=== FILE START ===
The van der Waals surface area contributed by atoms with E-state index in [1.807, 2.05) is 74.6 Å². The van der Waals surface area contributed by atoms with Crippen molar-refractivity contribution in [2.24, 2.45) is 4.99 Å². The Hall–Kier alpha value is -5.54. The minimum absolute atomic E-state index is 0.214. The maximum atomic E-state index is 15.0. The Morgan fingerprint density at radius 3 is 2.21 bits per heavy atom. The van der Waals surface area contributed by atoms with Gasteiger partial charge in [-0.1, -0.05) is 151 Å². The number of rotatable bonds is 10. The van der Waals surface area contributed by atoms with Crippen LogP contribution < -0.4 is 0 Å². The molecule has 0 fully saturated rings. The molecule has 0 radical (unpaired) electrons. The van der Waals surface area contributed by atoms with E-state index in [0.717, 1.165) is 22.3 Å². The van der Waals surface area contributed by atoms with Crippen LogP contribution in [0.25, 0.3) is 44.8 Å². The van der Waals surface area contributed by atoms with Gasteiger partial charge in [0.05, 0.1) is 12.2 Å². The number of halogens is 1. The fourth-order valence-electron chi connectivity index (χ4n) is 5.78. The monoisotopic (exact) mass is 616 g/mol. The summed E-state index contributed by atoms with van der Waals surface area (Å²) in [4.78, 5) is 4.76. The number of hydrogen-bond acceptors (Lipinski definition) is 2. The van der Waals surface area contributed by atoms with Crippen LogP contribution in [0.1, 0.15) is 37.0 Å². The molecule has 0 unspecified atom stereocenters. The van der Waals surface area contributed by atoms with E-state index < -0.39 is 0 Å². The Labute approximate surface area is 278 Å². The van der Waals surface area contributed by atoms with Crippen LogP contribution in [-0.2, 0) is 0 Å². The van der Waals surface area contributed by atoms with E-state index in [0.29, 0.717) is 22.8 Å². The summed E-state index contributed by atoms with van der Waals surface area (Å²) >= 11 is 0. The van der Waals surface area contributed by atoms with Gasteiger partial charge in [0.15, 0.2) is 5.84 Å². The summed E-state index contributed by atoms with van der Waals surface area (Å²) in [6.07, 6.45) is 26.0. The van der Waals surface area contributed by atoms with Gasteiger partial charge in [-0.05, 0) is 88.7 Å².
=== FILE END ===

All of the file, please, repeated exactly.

The van der Waals surface area contributed by atoms with E-state index in [1.807, 2.05) is 74.6 Å². The van der Waals surface area contributed by atoms with Crippen molar-refractivity contribution in [2.24, 2.45) is 4.99 Å². The Hall–Kier alpha value is -5.54. The minimum absolute atomic E-state index is 0.214. The maximum atomic E-state index is 15.0. The Morgan fingerprint density at radius 3 is 2.21 bits per heavy atom. The van der Waals surface area contributed by atoms with Gasteiger partial charge in [-0.1, -0.05) is 151 Å². The number of rotatable bonds is 10. The van der Waals surface area contributed by atoms with Crippen LogP contribution < -0.4 is 0 Å². The molecule has 0 fully saturated rings. The molecule has 0 radical (unpaired) electrons. The van der Waals surface area contributed by atoms with E-state index in [0.717, 1.165) is 22.3 Å². The van der Waals surface area contributed by atoms with Crippen LogP contribution in [0.25, 0.3) is 44.8 Å². The van der Waals surface area contributed by atoms with Gasteiger partial charge in [0.05, 0.1) is 12.2 Å². The number of halogens is 1. The fourth-order valence-electron chi connectivity index (χ4n) is 5.78. The monoisotopic (exact) mass is 616 g/mol. The summed E-state index contributed by atoms with van der Waals surface area (Å²) in [4.78, 5) is 4.76. The number of hydrogen-bond acceptors (Lipinski definition) is 2. The van der Waals surface area contributed by atoms with Crippen LogP contribution in [0.1, 0.15) is 37.0 Å². The molecule has 0 unspecified atom stereocenters. The van der Waals surface area contributed by atoms with E-state index < -0.39 is 0 Å². The Labute approximate surface area is 278 Å². The van der Waals surface area contributed by atoms with Crippen LogP contribution in [-0.2, 0) is 0 Å². The van der Waals surface area contributed by atoms with E-state index in [0.29, 0.717) is 22.8 Å². The summed E-state index contributed by atoms with van der Waals surface area (Å²) >= 11 is 0. The van der Waals surface area contributed by atoms with Gasteiger partial charge in [0.15, 0.2) is 5.84 Å². The summed E-state index contributed by atoms with van der Waals surface area (Å²) in [6.07, 6.45) is 26.0. The van der Waals surface area contributed by atoms with Gasteiger partial charge in [-0.05, 0) is 88.7 Å².